For those who thought Maryland's string of six straight Final Four appearances was impressive, hold onto your hats. The Northwestern Wildcats are returning to championship weekend for the tenth consecutive time. Coached by Maryland alumna Kelly Amonte Hiller, the Wildcats have collected seven national titles since 2005. Northwestern enters the semifinals with a 14-6 record and carry the number five overall seed.

The Wildcats' road to Towson

Northwestern started their journey with an 11-8 win over Louisville. They followed that with a 12-11 overtime win over American Lacrosse Conference foe Florida in which they rallied from a three goal deficit with twenty minutes to play. In 2013, the Wildcats dropped their semifinal game 11-4 to the eventual champion North Carolina Tar Heels. They will be looking to bring home the trophy for the eighth time in program history.

For those who have followed women's lacrosse for any length of time, it will come as no surprise to learn that, at just over 11 goals per game, the Wildcats are the lowest scoring squad still standing. They play a possession game and average fewer than 24 shots per contest while holding their opponents to 20 shots. Defensively, they concede just 8.4 goals per game.

Northwestern star watch

Senior Alyssa Leonard (#2) is, in some ways, the Wildcats' answer to Maryland's Taylor Cummings. Leonard leads Northwestern with 40 goals and is tied for the team lead with 11 assists. Leonard is even more critical to the Wildcats' success in the draw circle where her total of 160 nearly matched the 167 that Northwestern's opponents collectively amassed for the season.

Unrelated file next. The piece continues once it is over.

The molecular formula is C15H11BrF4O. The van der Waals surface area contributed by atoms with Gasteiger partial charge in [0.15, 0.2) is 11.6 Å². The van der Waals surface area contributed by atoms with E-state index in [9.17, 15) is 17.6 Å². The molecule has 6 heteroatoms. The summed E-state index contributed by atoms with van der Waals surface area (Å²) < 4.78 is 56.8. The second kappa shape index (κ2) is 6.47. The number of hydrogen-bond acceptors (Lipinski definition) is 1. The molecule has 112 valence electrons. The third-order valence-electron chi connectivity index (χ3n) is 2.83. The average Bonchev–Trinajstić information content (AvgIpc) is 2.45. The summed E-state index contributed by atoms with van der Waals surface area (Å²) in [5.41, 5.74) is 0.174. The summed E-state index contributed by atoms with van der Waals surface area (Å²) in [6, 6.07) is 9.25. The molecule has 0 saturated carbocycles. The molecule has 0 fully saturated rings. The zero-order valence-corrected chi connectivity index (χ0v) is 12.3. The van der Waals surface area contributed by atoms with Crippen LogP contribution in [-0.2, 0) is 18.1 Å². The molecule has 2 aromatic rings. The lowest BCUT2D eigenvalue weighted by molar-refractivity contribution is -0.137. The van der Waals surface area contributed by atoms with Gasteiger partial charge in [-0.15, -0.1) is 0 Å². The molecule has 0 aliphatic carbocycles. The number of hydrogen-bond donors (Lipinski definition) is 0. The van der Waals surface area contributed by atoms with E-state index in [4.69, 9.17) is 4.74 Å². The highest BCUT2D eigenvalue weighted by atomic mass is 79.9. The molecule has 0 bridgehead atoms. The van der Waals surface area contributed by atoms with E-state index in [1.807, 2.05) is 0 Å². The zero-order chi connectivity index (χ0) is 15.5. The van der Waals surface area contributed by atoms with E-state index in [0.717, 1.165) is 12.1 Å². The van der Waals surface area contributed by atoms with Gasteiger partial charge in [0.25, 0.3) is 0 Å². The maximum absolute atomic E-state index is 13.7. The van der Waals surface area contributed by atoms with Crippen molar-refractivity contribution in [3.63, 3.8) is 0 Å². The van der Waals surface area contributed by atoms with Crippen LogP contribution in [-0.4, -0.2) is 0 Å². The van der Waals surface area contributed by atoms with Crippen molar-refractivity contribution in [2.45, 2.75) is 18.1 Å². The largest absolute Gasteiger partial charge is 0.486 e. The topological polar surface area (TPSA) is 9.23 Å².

Amonte Hiller seems to have experimented with her attack and attacking midfield early on but the emergence of two players Kara Mupo (#8) and Kat DeRonda (#4) as complementary scorers has settled her lineup. Mupo is second with 38 goals and 47 points and DeRonda is third with 35 goals and 45 points.


Syracuse head coach Gary Gait also has ties to Maryland. Before returning to his alma mater to take the head coaching reins in 2007, Gait was an assistant to Cindy Timchal during Maryland's run of seven consecutive NCAA titles from 1995 to 2001. The Orange are making their third consecutive Final Four appearance and fourth in Gait's six years at the helm. The number 2 overall seed, Syracuse comes to championship weekend with a 20-2 record. Both losses came to Maryland. A National Championship would be the first in program history.

The Orange's road to Towson

Nearly as explosive offensively as the Terps, Syracuse averages 14.4 goals per game. They rang up 13 scores in their NCAA opener against Stony Brook becoming only the second team this season to reach double digits against the Seawolves - a team that entered the NCAA Tournament giving up just over five per game. The Orange then survived a late rally to eliminate ACC foe Boston College 11-9 in their quarterfinal match-up.

Defensively, the Orange are susceptible to giving up scores. Like Maryland and Northwestern, Syracuse gives up under nine goals per game. However, unlike those squads, who have yielded ten or more goals in only five and seven games respectively, the Orange have seen their opponents reach double digits nine times in twenty-two games.

Syracuse star watch